(CNN) — It was a routine call for the Norwegian fighter pilot participating in NATO’s Quick Reaction Alert mission, high in the sky off Norway’s coast.
He was tasked with investigating and identifying an aircraft that had entered the mission’s patrol area in international airspace northwest of Norway.
Fluffy clouds dotted the piercing blue atmosphere, and it looked like it would be a non-eventful mission, until something gray darted in front of the Norwegian pilot’s F-16 — a Russian MiG fighter, according to the Norwegian Defence Ministry.
“What the hell!” is a loose, relatively polite translation of what he’s heard saying on video released by Norwegian military.
“He was surprised and he expressed it,” Norwegian Navy Cmdr. Gens Hoilund told CNN Wednesday in a telephone interview.
The video appears to be recorded from the Norwegian jet’s own camera, and shows the Russian fighter in the lower right quadrant of the shot. The Norwegian aircraft then banks sharply to the left to maneuver away from the MiG.
The encounter took place sometime in the past two years, Hoilund said.
The video was released to show just “an example of the kind of situations that our pilots flying the NATO QRA missions can encounter,” said Capt. Brynjar Stordal, information officer for the National Joint Headquarters Norway, in a statement Wednesday.
“We do not know if this incident was caused by the Russian pilot miscalculating the distance to the Norwegian fighter, or if it was an intentional maneuver. There have been a few incidents like this over the years, but I would like to press that the majority of the (identifications) made by Norwegian fighters take place without incident,” Stordal’s statement added.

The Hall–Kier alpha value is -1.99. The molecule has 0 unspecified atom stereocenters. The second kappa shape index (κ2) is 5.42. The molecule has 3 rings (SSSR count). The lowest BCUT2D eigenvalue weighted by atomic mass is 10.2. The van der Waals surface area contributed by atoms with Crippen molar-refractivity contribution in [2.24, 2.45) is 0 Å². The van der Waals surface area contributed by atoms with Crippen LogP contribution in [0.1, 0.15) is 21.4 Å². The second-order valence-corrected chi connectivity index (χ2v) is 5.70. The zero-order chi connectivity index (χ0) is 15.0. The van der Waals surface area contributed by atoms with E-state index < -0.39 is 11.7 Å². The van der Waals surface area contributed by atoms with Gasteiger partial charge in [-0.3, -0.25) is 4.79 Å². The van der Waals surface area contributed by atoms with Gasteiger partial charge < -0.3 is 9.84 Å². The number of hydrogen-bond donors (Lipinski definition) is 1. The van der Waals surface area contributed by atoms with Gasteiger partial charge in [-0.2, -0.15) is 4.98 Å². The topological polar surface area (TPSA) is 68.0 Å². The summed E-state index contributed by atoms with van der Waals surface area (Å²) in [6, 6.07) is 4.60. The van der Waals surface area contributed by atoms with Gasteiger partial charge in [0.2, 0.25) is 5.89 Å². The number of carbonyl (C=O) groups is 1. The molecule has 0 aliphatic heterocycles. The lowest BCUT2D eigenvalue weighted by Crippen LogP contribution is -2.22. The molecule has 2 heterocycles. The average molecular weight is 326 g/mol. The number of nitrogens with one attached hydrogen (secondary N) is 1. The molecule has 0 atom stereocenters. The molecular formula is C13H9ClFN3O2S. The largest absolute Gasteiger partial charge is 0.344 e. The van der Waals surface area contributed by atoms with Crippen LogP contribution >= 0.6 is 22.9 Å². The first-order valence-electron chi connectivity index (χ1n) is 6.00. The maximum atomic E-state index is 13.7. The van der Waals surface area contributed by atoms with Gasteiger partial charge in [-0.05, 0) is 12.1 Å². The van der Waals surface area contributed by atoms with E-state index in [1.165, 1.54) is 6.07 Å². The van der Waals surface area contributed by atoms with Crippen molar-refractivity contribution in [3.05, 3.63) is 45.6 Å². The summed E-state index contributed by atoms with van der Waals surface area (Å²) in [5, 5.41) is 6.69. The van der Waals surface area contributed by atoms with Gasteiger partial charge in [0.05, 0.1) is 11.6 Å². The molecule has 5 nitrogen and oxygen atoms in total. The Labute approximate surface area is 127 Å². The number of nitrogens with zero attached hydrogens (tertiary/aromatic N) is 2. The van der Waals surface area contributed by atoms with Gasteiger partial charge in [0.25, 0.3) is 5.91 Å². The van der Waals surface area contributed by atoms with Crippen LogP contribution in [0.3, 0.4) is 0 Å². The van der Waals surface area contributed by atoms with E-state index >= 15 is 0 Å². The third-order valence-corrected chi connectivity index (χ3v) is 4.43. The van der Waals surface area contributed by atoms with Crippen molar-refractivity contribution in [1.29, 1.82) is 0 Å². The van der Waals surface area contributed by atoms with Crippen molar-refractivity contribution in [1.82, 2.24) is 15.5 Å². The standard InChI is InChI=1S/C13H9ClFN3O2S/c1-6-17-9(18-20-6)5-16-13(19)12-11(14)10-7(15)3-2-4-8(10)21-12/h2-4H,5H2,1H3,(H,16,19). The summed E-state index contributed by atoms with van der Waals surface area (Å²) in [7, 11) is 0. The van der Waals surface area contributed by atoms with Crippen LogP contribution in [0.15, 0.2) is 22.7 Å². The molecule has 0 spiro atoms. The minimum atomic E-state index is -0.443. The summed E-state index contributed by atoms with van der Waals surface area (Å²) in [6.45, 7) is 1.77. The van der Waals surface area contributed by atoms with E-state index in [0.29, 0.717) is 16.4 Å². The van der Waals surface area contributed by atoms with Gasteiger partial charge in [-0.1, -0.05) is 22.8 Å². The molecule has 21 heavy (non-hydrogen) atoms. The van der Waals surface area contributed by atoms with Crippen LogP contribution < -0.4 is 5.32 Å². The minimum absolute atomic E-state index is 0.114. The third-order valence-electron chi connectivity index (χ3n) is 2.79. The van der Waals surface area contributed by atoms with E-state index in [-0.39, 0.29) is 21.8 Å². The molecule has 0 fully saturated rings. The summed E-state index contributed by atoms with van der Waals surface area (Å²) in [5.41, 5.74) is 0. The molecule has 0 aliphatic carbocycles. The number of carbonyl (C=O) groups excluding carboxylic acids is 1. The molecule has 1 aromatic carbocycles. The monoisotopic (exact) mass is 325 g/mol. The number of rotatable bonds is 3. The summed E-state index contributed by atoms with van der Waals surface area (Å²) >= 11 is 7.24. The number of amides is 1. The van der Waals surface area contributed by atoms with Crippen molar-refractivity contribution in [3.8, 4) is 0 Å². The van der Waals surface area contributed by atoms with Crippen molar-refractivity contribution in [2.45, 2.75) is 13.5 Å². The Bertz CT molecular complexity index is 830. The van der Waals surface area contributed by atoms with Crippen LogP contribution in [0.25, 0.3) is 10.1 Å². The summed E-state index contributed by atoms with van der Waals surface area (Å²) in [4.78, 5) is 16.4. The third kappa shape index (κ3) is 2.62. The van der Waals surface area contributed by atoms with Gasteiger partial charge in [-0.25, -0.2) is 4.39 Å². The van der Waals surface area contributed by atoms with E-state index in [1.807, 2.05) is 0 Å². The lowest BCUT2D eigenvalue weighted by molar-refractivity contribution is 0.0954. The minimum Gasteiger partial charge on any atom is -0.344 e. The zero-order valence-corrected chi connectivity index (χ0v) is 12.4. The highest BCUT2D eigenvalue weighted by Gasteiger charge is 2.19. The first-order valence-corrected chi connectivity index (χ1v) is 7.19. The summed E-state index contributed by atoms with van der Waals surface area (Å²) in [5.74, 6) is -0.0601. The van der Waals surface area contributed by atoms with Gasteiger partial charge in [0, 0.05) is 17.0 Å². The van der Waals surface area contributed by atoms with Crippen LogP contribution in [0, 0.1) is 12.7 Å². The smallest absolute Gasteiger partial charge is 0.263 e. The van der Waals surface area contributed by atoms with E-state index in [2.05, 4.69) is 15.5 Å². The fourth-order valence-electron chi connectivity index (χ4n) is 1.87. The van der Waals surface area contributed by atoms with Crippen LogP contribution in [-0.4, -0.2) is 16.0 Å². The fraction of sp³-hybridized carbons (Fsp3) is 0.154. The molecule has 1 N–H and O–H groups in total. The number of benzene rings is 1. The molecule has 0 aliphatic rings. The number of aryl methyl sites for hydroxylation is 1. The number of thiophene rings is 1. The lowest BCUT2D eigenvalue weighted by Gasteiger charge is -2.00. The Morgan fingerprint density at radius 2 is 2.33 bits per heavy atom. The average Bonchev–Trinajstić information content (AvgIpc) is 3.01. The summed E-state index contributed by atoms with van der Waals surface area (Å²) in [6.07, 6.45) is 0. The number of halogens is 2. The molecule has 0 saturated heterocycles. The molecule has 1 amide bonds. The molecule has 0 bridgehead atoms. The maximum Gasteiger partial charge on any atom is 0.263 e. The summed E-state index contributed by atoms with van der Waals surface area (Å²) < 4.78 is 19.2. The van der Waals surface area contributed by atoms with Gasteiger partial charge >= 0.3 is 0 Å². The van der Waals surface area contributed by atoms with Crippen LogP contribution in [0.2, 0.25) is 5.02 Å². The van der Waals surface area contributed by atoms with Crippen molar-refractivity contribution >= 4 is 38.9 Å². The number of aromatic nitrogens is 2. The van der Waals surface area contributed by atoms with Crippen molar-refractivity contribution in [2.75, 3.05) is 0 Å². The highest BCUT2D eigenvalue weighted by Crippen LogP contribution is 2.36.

Jet’s behavior unusual
The Russian jet didn’t appear to be acting in an aggressive manner, Hoilund said, but it’s not clear what it was doing.
“He came too close (to the Norwegian fighter), but he was not aggressive,” he said.
Hoilund explained that a pilot he spoke to — not the pilot in the video — said it was an unusual situation, and that pilot couldn’t recall any similar behavior in the recent past.
“When we observe unknown planes we identify them, so it was a normal mission for us to go and identify this plane,” Hoilund said.
There was no attempt to make radio contact with the Russian jet, he said.
Stordal said it’s important to note that Norway has not experienced the same increase in Russian air activity in its area of responsibility as has been seen by partners in the Baltic region.
“Last year we had 41 scrambles and identified 58 Russian aircraft. As of now, the numbers are 43/69 for 2014,” the ministry statement said.
NATO partners identify aircraft
The NATO Quick Reaction Alert mission tasks partners with patrolling the skies to identify suspicious aircraft.
“This enables the Alliance to detect, track and identify to the greatest extent possible all aerial objects approaching or operating within NATO airspace so that violations and infringements can be recognized, and the appropriate action taken,” said a statement on NATO’s website.